Heroes and Villains with Grunewald cover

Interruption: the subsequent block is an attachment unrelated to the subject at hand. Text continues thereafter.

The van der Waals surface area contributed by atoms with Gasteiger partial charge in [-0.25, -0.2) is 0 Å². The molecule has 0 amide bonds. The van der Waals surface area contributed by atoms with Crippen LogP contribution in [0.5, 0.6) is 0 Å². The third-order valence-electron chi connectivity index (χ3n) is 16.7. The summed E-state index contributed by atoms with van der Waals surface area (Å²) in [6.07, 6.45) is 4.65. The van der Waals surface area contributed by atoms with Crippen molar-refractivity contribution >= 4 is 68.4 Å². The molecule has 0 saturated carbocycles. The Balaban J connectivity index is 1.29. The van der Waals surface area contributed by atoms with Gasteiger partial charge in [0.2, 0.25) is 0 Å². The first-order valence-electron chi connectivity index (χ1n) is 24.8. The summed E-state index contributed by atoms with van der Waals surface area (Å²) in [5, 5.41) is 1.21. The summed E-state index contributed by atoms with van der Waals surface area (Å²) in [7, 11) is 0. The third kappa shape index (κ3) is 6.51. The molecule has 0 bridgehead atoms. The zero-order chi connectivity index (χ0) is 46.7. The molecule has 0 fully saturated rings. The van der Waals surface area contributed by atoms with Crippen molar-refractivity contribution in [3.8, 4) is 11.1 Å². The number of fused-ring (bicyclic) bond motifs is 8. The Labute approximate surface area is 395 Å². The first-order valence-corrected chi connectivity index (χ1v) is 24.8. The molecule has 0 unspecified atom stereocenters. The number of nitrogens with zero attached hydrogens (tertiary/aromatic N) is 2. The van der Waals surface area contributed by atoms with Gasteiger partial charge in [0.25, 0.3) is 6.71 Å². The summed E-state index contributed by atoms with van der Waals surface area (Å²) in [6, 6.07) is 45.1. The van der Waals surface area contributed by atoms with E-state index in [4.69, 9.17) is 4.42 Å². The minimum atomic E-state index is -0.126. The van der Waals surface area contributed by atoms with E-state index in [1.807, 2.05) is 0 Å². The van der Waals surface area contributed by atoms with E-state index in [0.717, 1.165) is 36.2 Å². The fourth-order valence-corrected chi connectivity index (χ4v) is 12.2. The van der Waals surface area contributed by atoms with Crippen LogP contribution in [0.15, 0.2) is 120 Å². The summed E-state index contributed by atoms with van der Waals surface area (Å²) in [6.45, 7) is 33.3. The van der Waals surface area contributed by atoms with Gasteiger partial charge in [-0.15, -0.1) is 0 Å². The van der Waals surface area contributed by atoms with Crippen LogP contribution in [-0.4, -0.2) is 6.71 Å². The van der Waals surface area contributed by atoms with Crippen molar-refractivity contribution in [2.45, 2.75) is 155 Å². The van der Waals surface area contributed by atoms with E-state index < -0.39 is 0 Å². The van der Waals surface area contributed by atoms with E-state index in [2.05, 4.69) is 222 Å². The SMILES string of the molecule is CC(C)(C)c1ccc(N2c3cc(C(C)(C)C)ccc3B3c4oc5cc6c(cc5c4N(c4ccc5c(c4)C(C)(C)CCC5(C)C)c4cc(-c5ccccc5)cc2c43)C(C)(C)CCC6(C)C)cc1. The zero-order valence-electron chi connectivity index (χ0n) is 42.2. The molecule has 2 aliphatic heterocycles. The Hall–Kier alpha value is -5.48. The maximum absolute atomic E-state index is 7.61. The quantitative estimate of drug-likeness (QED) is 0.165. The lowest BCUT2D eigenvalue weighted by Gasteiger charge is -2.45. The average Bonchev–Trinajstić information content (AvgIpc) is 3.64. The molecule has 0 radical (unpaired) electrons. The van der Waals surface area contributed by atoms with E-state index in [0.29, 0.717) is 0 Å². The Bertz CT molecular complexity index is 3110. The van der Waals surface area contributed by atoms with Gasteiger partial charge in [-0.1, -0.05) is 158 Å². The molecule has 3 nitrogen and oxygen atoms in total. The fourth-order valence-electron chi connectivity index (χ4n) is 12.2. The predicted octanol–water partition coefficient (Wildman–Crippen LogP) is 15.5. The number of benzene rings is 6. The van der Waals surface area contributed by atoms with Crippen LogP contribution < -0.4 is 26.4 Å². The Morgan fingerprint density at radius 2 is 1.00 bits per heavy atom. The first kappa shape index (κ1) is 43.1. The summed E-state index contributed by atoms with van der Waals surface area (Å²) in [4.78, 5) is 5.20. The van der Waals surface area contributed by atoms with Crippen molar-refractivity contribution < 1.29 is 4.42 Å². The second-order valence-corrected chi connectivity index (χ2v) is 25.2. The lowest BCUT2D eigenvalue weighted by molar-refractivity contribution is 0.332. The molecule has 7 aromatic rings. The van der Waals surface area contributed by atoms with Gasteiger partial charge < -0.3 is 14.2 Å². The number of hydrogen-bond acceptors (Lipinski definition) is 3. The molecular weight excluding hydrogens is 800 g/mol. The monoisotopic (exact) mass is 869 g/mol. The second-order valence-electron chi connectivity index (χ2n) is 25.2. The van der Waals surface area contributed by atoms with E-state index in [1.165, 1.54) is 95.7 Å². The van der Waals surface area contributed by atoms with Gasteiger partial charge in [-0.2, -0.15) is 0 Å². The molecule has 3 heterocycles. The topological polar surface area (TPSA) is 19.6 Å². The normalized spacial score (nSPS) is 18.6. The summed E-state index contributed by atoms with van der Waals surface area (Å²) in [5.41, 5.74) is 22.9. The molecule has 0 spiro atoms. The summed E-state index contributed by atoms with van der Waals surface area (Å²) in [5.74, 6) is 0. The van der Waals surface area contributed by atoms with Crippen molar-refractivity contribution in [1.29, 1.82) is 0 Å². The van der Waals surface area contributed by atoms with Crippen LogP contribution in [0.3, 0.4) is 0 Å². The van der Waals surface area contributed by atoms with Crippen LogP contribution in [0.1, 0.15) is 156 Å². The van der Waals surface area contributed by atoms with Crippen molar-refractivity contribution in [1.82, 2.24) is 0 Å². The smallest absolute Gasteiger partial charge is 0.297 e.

The fairytale elements are also reflected in the monstrous, grotesque mother and father figures found in the novels. This is most evident in The Magic Toyshop, whose confined world is dominated by the ogreish father figure of Uncle Philip. He casts a heavy and fearful shadow over the house even though he is frequently absent, labouring away in his basement underworld. He is Bluebeard and ‘the Beast of the Apocalypse’. The father figure in Heroes and Villains is Donally, the self-appointed head of the tribe who contrives an imposing, ritualistic image with his cloak, bird mask, paint and feathers, and who invents a phallic snake cult (complete with fake snake) over which he presides as head priest, investing himself with illusionistic power. Jewel is his adopted son and heir, and also his pet, whom he half educates. He makes sure he remains ‘beautifully savage’, however, in case he should follow the classic mythological pattern and kill the father to absorb his power. Heroes and Villains also has its mother figure in Mrs Green, a wise woman who loves her adopted boys (she comes from the Professor’s cities too) but can see through their self-deceiving bravado. In Several Perceptions, Viv’s mum Mrs Boulder, whom Joseph ends up going to bed with, is a grotesque mother figure, an aging prostitute with a ‘Martello tower of hair’. Mrs Kyte, Beverley’s mum, has retreated into her ‘great Georgian palace’ of a home, never leaving her bedroom, from which she is able to perpetually restage the time when she was ‘a footlight favourite of the 30s’. Parental figure are significantly absent in Shadow Dance and Love, with the older generation represented in the form of the café waitress whom Morris refers to as a Struldbrug, the immortal race in Jonathan Swift’s Gulliver’s Travels who have devolved into an existence of misery and dejection. In fact, she’s a cheerful soul who is kind and considerate to Morris, a character who doesn’t strike one as being inherently likeable, and who offers him a respite from the nagging angst of his daily life, and the agonies caused by his supposed friends. If anyone is a Stuldbrug, albeit a premature one, it is Morris. In Love, we learn that Lee and Buzz’s mother had an operatic breakdown on Empire Day, ‘stripping off her clothes and screaming to the morning ‘I am the whore of Babylon’’. They were subsequently brought up by their aunt, a radical socialist and canteen worker, in South London. She is an alternative mother figure, a strong role model who ‘worked her unsentimental and strong fingers to the bone to support the two boys and inculcated in them a sense of pride and a certain critical severity’. She did her best, but it was all in vain. Her absence (she dies of cancer before the novel’s narrative period begins) goes a long way to explaining their wild and self-destructive behaviour.